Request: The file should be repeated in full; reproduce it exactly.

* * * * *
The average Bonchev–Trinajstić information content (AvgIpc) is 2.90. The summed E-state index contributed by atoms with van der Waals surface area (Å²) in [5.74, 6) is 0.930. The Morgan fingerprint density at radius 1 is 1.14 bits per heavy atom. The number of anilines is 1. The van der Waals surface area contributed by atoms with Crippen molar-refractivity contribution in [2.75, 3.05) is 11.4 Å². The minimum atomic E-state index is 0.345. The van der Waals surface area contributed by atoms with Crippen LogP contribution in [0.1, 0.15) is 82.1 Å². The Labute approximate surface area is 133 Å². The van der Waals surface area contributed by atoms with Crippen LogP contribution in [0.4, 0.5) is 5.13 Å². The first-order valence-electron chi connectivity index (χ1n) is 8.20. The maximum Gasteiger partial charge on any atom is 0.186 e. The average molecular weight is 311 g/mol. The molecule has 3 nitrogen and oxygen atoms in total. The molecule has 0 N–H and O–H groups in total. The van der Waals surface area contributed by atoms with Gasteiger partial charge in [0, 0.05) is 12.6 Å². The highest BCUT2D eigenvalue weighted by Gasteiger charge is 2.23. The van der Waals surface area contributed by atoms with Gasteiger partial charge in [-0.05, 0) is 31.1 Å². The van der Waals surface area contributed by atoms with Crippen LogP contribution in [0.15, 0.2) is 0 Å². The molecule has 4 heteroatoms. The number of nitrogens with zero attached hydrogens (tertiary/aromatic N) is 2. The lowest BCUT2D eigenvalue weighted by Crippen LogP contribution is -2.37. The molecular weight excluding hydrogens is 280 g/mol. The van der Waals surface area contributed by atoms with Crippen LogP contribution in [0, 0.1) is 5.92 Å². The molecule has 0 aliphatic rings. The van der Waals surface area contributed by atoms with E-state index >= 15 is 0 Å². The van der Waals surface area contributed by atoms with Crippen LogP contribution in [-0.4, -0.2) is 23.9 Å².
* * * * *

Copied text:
The average Bonchev–Trinajstić information content (AvgIpc) is 2.90. The summed E-state index contributed by atoms with van der Waals surface area (Å²) in [5.74, 6) is 0.930. The Morgan fingerprint density at radius 1 is 1.14 bits per heavy atom. The number of anilines is 1. The van der Waals surface area contributed by atoms with Crippen molar-refractivity contribution in [2.75, 3.05) is 11.4 Å². The minimum atomic E-state index is 0.345. The van der Waals surface area contributed by atoms with Crippen LogP contribution in [0.1, 0.15) is 82.1 Å². The Labute approximate surface area is 133 Å². The van der Waals surface area contributed by atoms with Crippen LogP contribution in [0.4, 0.5) is 5.13 Å². The first-order valence-electron chi connectivity index (χ1n) is 8.20. The maximum Gasteiger partial charge on any atom is 0.186 e. The average molecular weight is 311 g/mol. The molecule has 3 nitrogen and oxygen atoms in total. The molecule has 0 N–H and O–H groups in total. The van der Waals surface area contributed by atoms with Gasteiger partial charge in [0, 0.05) is 12.6 Å². The highest BCUT2D eigenvalue weighted by Gasteiger charge is 2.23. The van der Waals surface area contributed by atoms with Gasteiger partial charge in [-0.05, 0) is 31.1 Å². The van der Waals surface area contributed by atoms with Crippen LogP contribution in [0.15, 0.2) is 0 Å². The molecule has 4 heteroatoms. The number of nitrogens with zero attached hydrogens (tertiary/aromatic N) is 2. The lowest BCUT2D eigenvalue weighted by Crippen LogP contribution is -2.37. The molecular weight excluding hydrogens is 280 g/mol. The van der Waals surface area contributed by atoms with Crippen LogP contribution in [0, 0.1) is 5.92 Å². The molecule has 0 aliphatic rings. The van der Waals surface area contributed by atoms with E-state index >= 15 is 0 Å². The van der Waals surface area contributed by atoms with Crippen LogP contribution in [-0.4, -0.2) is 23.9 Å².